What is a game?
To understand gamification and its impact on teaching, this is possibly one of the most fundamental questions. It is also surprisingly difficult to answer.
One possible way of answering is to look at the purpose games fulfill for humans.
Games allow us to do many different things. They let us experiment with novel solutions to problems within a low risk environment; if we fail in a game, there are no actual lives on the line. This encourages players to experiment within the framework of the game.
They allow players to analyze patterns and to make predictive assumptions based on those patterns. These patterns can then be applied outside of the game environment.
They allow players to experiment with different identities, and how we view ourselves interacting with the world. This leads to a better understanding of the various parts of an individual’s persona.
They help players understand expected roles within a culture, be this gender expectations inherent in games of house, or the appropriate roll of a tank class in an MMORPG.
The purposes of games for humans is wide, varied and too large to be an effective model for answering the question.
Johan Huizinga argues in his book “Homo Ludens” that play—and by extension games—are a precursor to human culture, making it almost impossible to define games by their function in society as they are what is necessary to create a society.
1. They have a goal.
This is an end condition which dictates when the game is over. This can be a time limit or a resources limit or an achievement goal when the game ends when you have reached a certain condition.
In the example of football (soccer, not American football) the goal is to get the ball into the opposing teams net as many times as possible while preventing the opposing side from putting the ball into your net within the time frame allowed.
2. They have rules.
These are unnecessary obstacles, things that make it more difficult to achieve your goal.
In the case of our football game, the easiest way to achieve the goal would be to disable the opposing team; if they are all injured and incapable of standing, getting the ball into their goal while defending yours becomes very simple.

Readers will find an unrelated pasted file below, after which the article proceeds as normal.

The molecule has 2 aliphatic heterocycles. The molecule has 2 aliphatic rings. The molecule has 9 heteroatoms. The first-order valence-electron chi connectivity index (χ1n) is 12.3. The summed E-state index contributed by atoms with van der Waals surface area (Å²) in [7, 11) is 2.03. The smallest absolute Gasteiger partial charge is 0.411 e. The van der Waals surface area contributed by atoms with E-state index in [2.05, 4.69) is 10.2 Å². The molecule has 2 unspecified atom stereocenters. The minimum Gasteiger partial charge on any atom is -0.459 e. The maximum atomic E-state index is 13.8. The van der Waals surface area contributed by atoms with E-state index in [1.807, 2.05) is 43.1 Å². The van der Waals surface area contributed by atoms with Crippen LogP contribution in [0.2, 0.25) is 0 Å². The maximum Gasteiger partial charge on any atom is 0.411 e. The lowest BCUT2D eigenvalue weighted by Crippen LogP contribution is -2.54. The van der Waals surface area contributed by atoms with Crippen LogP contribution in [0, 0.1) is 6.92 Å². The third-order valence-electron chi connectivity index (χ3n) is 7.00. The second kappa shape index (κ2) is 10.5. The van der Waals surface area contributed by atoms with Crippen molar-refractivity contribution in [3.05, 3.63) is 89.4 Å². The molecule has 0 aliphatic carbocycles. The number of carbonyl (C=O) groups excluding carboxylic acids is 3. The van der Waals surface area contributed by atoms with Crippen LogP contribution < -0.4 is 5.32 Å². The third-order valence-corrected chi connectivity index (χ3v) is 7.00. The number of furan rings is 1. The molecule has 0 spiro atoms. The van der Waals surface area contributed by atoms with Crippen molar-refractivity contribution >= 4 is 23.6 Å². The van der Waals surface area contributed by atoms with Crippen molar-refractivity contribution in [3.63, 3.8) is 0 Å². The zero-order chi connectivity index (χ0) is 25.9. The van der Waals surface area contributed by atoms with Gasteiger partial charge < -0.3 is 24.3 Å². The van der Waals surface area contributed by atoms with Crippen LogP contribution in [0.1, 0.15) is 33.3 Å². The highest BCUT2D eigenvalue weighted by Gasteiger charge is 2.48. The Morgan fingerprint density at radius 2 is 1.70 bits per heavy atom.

Rules add difficulty to the scenario and create obstacles to the easiest way of achieving the goals.
3. They have a feedback system.
All games tell you how you played the game in some form.
It can be feedback at the end of the game; who won and who lost and by how many points. Or it can be feedback during the game process itself (video games are very good at giving immediate feedback from the +1 in World of Warcraft to the multi kills in FPS games.) This feedback lets you adjust how you are playing the game while you play.
No matter the type of feedback it encourages reflection and figuring out how to play the game better.
4. They have voluntary participation.
People can be encouraged to play a game but can’t be compelled to take part. If someone really doesn’t wish to take part in a golf game they don’t have to.
Placing a gun to someone’s head and saying you will take part changes it from a game into a life or death situation, thus removing a lot of the benefits of game play in the first place.
The framework for what is a game as outlined above is incredibly broad. This covers a lot of human social interactions as well as group decision making processes and many other fields.
Investigative gamification can be seen as looking at any human activity from the perspective of this framework. Asking firstly does the activity include these elements, and if it does then examining it for how to improve on the system.
So what is a game?
Practically everything that humans do contains some of the four game elements, and from that perspective, Johan Huizinga was right to name us “Homo Ludens” or “man the player.”
To paraphrase Shakespeare “All the world is but a game and the people merely players.”